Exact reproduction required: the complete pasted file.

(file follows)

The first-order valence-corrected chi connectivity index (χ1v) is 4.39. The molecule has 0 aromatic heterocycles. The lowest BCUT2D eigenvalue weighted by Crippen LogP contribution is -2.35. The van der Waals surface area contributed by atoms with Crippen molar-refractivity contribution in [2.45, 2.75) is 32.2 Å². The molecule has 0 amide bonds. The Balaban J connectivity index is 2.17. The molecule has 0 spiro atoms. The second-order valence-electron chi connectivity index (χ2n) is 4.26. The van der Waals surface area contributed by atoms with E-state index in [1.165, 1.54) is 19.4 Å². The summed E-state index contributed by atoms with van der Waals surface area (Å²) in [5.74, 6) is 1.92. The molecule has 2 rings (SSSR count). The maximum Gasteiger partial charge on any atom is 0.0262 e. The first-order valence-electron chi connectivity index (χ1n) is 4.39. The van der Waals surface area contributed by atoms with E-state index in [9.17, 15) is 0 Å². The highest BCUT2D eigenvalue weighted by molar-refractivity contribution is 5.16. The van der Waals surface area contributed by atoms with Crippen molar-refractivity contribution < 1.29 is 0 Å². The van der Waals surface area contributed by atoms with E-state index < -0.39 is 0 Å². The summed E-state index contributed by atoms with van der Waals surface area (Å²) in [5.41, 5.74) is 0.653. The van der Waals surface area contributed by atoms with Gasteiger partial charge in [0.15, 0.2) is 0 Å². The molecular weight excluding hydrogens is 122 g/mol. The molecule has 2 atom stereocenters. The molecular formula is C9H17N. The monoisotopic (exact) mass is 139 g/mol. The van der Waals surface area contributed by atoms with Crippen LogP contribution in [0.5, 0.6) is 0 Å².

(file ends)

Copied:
The first-order valence-corrected chi connectivity index (χ1v) is 4.39. The molecule has 0 aromatic heterocycles. The lowest BCUT2D eigenvalue weighted by Crippen LogP contribution is -2.35. The van der Waals surface area contributed by atoms with Crippen molar-refractivity contribution in [2.45, 2.75) is 32.2 Å². The molecule has 0 amide bonds. The Balaban J connectivity index is 2.17. The molecule has 0 spiro atoms. The second-order valence-electron chi connectivity index (χ2n) is 4.26. The van der Waals surface area contributed by atoms with E-state index in [1.165, 1.54) is 19.4 Å². The summed E-state index contributed by atoms with van der Waals surface area (Å²) in [5.74, 6) is 1.92. The molecule has 2 rings (SSSR count). The maximum Gasteiger partial charge on any atom is 0.0262 e. The first-order valence-electron chi connectivity index (χ1n) is 4.39. The van der Waals surface area contributed by atoms with E-state index in [9.17, 15) is 0 Å². The highest BCUT2D eigenvalue weighted by molar-refractivity contribution is 5.16. The van der Waals surface area contributed by atoms with Crippen molar-refractivity contribution < 1.29 is 0 Å². The van der Waals surface area contributed by atoms with E-state index < -0.39 is 0 Å². The summed E-state index contributed by atoms with van der Waals surface area (Å²) in [5.41, 5.74) is 0.653. The van der Waals surface area contributed by atoms with Gasteiger partial charge in [0.15, 0.2) is 0 Å². The molecular weight excluding hydrogens is 122 g/mol. The molecule has 2 atom stereocenters. The molecular formula is C9H17N. The monoisotopic (exact) mass is 139 g/mol. The van der Waals surface area contributed by atoms with Crippen LogP contribution in [0.5, 0.6) is 0 Å².